GREAT FALLS — Yellowstone National Park said in a news release on Wednesday, May 31, 2023, that Clifford Walters of Hawaii pleaded guilty to one count of feeding, touching, teasing, frightening, or intentionally disturbing wildlife in the park.
Walters appeared before U.S. Magistrate Judge Stephanie Hambrick, and was charged a $500 fine, a $500 Community Service payment to Yellowstone Forever Wildlife Protection Fund, a $30 special assessment, and a $10 processing fee.
According to the violation notice, on May 20, 2023, Walters approached a struggling newborn bison calf in Lamar Valley near the confluence of the Lamar River and Soda Butte Creek.
The calf had been separated from its mother when the herd crossed the Lamar River. We received reports that the calf had already been rejected by its mother and herd, but have not been able to confirm that.
As the calf struggled, the man pushed the calf up from the river and onto the road. Visitors later saw the calf walking up to and following cars and people.
Park rangers tried repeatedly to reunite the calf with the herd, but their efforts were not successful.
The calf was later euthanized by park staff because it was abandoned by the herd and causing a hazardous situation by approaching cars and people along the road.
According to the news release, there was nothing in the court documents indicating that Walters acted maliciously.
Some people were critical of park staff, wondering why the calf couldn't be saved and taken to an animal sanctuary. The park has received so many questions that they created a web page explaining park policies. It reads, in part:
Federal and state regulations prohibit the transport of bison out of Yellowstone unless those bison are going to meat processing or scientific research facilities. We now have a quarantine facility so bison can go through the months-long testing protocols for brucellosis and, if negative, be used to start conservation herds elsewhere. However, the use of quarantine for a newborn calf that's abandoned and unable to care for itself is not a good candidate for quarantine.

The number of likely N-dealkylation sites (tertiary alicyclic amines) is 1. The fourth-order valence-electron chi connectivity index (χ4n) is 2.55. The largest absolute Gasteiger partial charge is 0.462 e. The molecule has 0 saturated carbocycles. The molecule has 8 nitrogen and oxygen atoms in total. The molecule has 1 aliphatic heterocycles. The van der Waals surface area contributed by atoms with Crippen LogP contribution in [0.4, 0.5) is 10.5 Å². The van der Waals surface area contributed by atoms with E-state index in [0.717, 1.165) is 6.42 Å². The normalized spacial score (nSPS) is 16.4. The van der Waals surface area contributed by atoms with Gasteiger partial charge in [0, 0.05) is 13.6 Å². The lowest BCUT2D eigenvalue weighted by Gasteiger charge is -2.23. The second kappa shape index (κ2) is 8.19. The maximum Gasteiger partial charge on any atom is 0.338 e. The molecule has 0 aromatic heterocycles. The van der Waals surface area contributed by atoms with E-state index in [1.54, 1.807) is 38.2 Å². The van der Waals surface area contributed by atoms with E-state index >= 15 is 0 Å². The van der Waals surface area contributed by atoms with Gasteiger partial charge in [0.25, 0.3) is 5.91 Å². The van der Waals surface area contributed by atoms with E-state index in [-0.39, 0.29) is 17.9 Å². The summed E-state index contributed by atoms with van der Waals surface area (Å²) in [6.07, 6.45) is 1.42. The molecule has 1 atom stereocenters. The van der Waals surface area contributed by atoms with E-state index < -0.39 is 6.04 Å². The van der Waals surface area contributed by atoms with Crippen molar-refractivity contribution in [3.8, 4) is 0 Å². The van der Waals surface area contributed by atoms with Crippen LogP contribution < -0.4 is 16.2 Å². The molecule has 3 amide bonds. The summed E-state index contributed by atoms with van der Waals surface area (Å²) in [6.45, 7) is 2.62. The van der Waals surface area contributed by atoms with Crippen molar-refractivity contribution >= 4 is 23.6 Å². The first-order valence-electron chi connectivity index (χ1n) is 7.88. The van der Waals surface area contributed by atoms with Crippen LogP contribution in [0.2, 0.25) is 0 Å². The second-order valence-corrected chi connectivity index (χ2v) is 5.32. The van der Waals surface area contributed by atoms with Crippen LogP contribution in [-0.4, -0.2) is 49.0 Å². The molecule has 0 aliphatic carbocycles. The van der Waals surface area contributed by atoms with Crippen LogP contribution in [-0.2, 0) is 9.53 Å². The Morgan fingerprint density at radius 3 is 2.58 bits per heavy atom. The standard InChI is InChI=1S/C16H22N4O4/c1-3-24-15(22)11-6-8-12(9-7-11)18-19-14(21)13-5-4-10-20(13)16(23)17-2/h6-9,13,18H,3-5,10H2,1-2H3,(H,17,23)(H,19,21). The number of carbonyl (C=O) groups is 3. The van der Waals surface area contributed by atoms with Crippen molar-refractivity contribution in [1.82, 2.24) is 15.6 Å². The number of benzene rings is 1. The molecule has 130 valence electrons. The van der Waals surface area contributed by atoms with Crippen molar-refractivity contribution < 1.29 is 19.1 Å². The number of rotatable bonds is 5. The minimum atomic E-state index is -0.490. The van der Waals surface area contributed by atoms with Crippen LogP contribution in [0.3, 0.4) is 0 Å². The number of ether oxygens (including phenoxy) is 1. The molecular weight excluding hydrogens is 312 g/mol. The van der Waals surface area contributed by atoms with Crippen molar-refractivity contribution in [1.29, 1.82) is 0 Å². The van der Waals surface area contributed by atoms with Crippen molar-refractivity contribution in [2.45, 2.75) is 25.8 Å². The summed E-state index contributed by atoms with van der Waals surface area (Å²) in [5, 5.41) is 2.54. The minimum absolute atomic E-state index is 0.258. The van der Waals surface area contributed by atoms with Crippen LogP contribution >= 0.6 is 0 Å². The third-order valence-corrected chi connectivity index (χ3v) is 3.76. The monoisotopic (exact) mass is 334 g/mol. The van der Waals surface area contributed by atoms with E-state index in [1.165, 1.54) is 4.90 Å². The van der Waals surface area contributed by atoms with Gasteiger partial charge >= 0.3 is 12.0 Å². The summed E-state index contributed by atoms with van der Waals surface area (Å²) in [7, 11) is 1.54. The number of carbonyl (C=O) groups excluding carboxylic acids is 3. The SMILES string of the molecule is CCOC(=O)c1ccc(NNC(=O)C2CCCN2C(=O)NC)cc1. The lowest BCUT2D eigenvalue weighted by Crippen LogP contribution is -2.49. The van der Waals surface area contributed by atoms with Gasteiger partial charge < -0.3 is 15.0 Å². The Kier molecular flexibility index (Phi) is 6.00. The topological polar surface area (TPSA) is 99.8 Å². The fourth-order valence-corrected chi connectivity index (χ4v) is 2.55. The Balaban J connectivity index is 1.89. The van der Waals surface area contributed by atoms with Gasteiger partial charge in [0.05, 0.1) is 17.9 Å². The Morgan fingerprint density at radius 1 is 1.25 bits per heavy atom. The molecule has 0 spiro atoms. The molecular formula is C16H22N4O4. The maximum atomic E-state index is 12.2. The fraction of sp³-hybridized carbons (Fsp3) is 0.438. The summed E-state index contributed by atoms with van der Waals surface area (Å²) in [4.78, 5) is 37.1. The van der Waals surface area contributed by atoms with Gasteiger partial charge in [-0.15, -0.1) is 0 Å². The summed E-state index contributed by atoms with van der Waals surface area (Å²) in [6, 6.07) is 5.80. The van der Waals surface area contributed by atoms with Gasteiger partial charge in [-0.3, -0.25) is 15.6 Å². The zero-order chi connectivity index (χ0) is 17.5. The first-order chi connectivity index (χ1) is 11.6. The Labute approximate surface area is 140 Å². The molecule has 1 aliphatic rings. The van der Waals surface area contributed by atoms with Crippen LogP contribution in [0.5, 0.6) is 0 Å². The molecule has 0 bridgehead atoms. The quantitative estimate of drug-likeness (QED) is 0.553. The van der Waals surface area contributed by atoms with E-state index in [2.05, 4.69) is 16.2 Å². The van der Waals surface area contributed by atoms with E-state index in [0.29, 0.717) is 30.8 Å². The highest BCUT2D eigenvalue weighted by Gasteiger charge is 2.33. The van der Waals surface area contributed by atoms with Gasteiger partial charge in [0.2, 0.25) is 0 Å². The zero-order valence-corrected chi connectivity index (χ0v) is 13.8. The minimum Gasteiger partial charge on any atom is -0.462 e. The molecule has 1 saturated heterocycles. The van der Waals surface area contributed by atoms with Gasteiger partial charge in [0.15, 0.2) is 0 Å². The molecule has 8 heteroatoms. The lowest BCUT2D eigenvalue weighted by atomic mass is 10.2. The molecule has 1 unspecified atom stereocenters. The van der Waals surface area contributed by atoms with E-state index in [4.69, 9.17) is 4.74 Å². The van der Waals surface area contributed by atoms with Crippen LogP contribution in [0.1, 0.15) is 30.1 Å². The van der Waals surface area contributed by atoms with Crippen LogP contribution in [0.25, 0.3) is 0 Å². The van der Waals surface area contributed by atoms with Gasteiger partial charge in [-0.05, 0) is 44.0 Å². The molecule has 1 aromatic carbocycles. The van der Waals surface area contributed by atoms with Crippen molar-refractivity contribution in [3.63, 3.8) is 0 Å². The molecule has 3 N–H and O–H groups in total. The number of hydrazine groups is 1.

It's important to understand that national parks are very different than animal sanctuaries or zoos. We made the choice we did not because we are lazy, uncaring, or inexpert in our understanding of bison biology. We made the choice we did because national parks preserve natural processes. By this we mean undomesticated wildlife and the ecosystems they both depend on and contribute to. Every day in national parks, some animals die so that others may live. In fact, as many as 25% of the bison calves born this spring will die, but those deaths will benefit other animals by feeding everything from bears and wolves to birds and insects. Allowing this cycle of life to play out aligns most closely with the stewardship responsibility entrusted to us by the American people.
Park staff say that interference by people - even well-meaning visitors - can cause wildlife to reject their offspring. Approaching wild animals can drastically affect their well-being and, as in this case, their survival. Park regulations require that people stay at least 25 yards away from all wildlife (including bison, elk and deer) and at least 100 yards away from bears and wolves.
Disregarding these regulations can result in fines, injury, and even death. The safety of these animals, as well as human safety, depends on everyone using good judgment and following these simple rules.
- Marine unit featured on HBO reunites in MT
- Highland Cemetery: decorating changes
- Homicide suspects arrested in Great Falls
- College student dies in Glacier National Park
- Recent Obituaries